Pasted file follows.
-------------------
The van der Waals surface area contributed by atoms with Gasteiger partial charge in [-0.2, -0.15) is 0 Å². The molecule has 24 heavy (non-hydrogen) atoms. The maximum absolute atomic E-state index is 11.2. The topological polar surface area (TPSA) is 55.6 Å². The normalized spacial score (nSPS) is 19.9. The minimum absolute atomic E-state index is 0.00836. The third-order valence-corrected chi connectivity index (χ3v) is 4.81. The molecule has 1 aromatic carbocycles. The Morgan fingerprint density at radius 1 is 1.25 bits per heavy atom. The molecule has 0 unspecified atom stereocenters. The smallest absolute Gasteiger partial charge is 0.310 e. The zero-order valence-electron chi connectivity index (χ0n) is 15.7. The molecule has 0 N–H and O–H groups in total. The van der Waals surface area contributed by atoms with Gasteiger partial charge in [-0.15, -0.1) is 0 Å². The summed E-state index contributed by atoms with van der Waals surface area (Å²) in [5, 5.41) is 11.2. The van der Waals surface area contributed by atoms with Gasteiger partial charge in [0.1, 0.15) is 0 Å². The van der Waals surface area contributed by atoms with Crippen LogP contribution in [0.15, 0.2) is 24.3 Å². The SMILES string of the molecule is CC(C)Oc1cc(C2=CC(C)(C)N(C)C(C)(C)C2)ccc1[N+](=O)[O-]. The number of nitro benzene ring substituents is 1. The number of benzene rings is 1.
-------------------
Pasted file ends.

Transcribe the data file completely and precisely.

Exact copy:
The van der Waals surface area contributed by atoms with Gasteiger partial charge in [-0.2, -0.15) is 0 Å². The molecule has 24 heavy (non-hydrogen) atoms. The maximum absolute atomic E-state index is 11.2. The topological polar surface area (TPSA) is 55.6 Å². The normalized spacial score (nSPS) is 19.9. The minimum absolute atomic E-state index is 0.00836. The third-order valence-corrected chi connectivity index (χ3v) is 4.81. The molecule has 1 aromatic carbocycles. The Morgan fingerprint density at radius 1 is 1.25 bits per heavy atom. The molecule has 0 unspecified atom stereocenters. The smallest absolute Gasteiger partial charge is 0.310 e. The zero-order valence-electron chi connectivity index (χ0n) is 15.7. The molecule has 0 N–H and O–H groups in total. The van der Waals surface area contributed by atoms with Gasteiger partial charge in [-0.15, -0.1) is 0 Å². The summed E-state index contributed by atoms with van der Waals surface area (Å²) in [5, 5.41) is 11.2. The van der Waals surface area contributed by atoms with Gasteiger partial charge in [0.1, 0.15) is 0 Å². The van der Waals surface area contributed by atoms with Crippen LogP contribution in [0.15, 0.2) is 24.3 Å². The SMILES string of the molecule is CC(C)Oc1cc(C2=CC(C)(C)N(C)C(C)(C)C2)ccc1[N+](=O)[O-]. The number of nitro benzene ring substituents is 1. The number of benzene rings is 1.